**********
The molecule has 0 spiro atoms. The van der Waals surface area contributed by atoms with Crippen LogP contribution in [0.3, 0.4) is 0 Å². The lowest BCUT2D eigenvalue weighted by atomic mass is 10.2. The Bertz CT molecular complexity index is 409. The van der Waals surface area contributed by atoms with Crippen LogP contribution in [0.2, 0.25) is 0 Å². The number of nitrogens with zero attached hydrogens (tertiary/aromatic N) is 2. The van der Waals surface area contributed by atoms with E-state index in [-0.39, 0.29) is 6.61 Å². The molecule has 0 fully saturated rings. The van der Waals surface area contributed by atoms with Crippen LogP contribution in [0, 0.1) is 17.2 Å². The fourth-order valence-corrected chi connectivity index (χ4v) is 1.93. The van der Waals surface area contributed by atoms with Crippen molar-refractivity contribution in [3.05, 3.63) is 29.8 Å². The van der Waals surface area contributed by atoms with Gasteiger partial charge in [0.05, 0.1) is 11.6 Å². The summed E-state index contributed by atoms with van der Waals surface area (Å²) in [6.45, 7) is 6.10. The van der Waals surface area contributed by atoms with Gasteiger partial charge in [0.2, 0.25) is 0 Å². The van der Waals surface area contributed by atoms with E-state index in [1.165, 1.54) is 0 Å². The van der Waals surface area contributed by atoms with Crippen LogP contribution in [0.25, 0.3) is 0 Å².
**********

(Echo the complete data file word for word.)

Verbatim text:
The molecule has 0 spiro atoms. The van der Waals surface area contributed by atoms with Crippen LogP contribution in [0.3, 0.4) is 0 Å². The lowest BCUT2D eigenvalue weighted by atomic mass is 10.2. The Bertz CT molecular complexity index is 409. The van der Waals surface area contributed by atoms with Crippen LogP contribution in [0.2, 0.25) is 0 Å². The number of nitrogens with zero attached hydrogens (tertiary/aromatic N) is 2. The van der Waals surface area contributed by atoms with E-state index in [-0.39, 0.29) is 6.61 Å². The molecule has 0 fully saturated rings. The van der Waals surface area contributed by atoms with Crippen LogP contribution in [0, 0.1) is 17.2 Å². The fourth-order valence-corrected chi connectivity index (χ4v) is 1.93. The van der Waals surface area contributed by atoms with Crippen molar-refractivity contribution in [3.05, 3.63) is 29.8 Å². The van der Waals surface area contributed by atoms with Gasteiger partial charge in [0.05, 0.1) is 11.6 Å². The summed E-state index contributed by atoms with van der Waals surface area (Å²) in [6.45, 7) is 6.10. The van der Waals surface area contributed by atoms with Gasteiger partial charge in [0.2, 0.25) is 0 Å². The van der Waals surface area contributed by atoms with E-state index in [1.165, 1.54) is 0 Å². The van der Waals surface area contributed by atoms with Crippen LogP contribution in [0.25, 0.3) is 0 Å².